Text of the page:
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5. Pernštejn Castle

Pernštejn Castle, hidden in the forests of the eastern edge of the Bohemia-Moravia highlands, is one of the most preserved castles in the Czech Republic.  It has been mentioned in historical records as early as the late 13th century.  It was the seat of the lords of Pernštejn who for centuries played a vital role in the politics of the Czech kingdom.  It is situated on the cliff above the city Nedvedice.  The castle has been in existence for almost eight centuries and throughout its history has never been conquered.  Its majestic towers can be seen from the far away. From the Pernštejn Castle there is an outstanding view of the surrounding forests.  Its present appearance results from the late Gothic transformations the castle underwent between 1450 and 1550.  It came to be known as the "marble" castle because of the marble-like local stone used to frame the doors and windows.  The same material was used for the late Gothic church of nearby Doubravník which contains the family vault.  As with other beautiful castles in the Czech Republic, this one changed ownership multiple times.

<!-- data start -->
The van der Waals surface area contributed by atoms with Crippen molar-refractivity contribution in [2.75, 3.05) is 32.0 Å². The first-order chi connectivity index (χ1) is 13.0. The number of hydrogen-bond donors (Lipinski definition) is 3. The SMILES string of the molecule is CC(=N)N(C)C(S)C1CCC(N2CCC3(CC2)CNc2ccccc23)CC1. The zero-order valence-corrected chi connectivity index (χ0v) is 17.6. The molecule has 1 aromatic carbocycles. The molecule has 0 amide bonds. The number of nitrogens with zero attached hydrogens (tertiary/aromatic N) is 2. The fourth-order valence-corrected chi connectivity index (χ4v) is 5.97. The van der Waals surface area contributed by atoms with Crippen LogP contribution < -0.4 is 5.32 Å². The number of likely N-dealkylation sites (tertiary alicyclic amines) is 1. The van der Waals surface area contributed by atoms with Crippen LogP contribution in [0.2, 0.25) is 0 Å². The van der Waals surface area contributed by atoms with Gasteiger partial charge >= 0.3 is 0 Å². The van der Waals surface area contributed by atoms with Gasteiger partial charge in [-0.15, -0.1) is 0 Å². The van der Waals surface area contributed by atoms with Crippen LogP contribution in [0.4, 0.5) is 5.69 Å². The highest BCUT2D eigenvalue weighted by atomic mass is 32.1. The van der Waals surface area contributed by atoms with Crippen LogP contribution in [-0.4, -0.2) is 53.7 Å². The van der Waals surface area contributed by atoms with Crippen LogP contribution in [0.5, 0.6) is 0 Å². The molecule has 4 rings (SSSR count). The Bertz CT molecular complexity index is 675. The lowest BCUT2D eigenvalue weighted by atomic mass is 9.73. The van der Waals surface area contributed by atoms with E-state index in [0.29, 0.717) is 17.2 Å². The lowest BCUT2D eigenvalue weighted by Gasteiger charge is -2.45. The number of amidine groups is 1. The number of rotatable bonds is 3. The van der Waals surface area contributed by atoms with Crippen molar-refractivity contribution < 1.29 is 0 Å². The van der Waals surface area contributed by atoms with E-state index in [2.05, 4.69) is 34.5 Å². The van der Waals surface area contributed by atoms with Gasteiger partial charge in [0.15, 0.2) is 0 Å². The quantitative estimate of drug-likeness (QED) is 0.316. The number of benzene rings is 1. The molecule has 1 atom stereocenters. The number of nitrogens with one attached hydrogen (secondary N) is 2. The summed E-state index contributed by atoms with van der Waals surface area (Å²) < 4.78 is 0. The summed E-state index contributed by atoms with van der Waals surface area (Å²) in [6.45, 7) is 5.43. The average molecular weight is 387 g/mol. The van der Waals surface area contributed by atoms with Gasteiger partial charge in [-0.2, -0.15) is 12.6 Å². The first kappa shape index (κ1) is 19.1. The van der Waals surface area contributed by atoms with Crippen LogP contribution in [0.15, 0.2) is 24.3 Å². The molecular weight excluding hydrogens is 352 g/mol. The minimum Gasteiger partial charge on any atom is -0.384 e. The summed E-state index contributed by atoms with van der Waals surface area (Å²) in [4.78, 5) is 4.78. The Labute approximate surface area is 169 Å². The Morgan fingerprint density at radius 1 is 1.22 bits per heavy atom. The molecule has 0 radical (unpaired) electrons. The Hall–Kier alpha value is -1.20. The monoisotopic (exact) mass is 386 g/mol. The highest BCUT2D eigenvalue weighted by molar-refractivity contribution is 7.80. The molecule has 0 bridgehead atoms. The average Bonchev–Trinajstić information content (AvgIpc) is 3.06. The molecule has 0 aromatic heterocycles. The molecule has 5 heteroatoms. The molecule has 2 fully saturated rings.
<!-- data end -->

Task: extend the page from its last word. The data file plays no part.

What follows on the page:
Modified significantly in the 16th century, the castle is frequently used for filming stories about fairytales and various movies from middle-age times.  Unlike those other structures, however, it was not extensively remodeled or updated and still holds many of its original elements.

The defensive system of Pernštejn Castle includes a tower linked to the inner palace with a suspended walkway that gives the structure an atmosphere of intrigue.  Ancient legends surrounding the castle, such as stories about ghostly beings, increase the level of mystery surrounding it.  Pernstejn is open only during the summer.  Visitors have a choice of five tours that last from just under an hour to almost an hour and a half.  Rooms that boast their period decorations can be seen during the tours.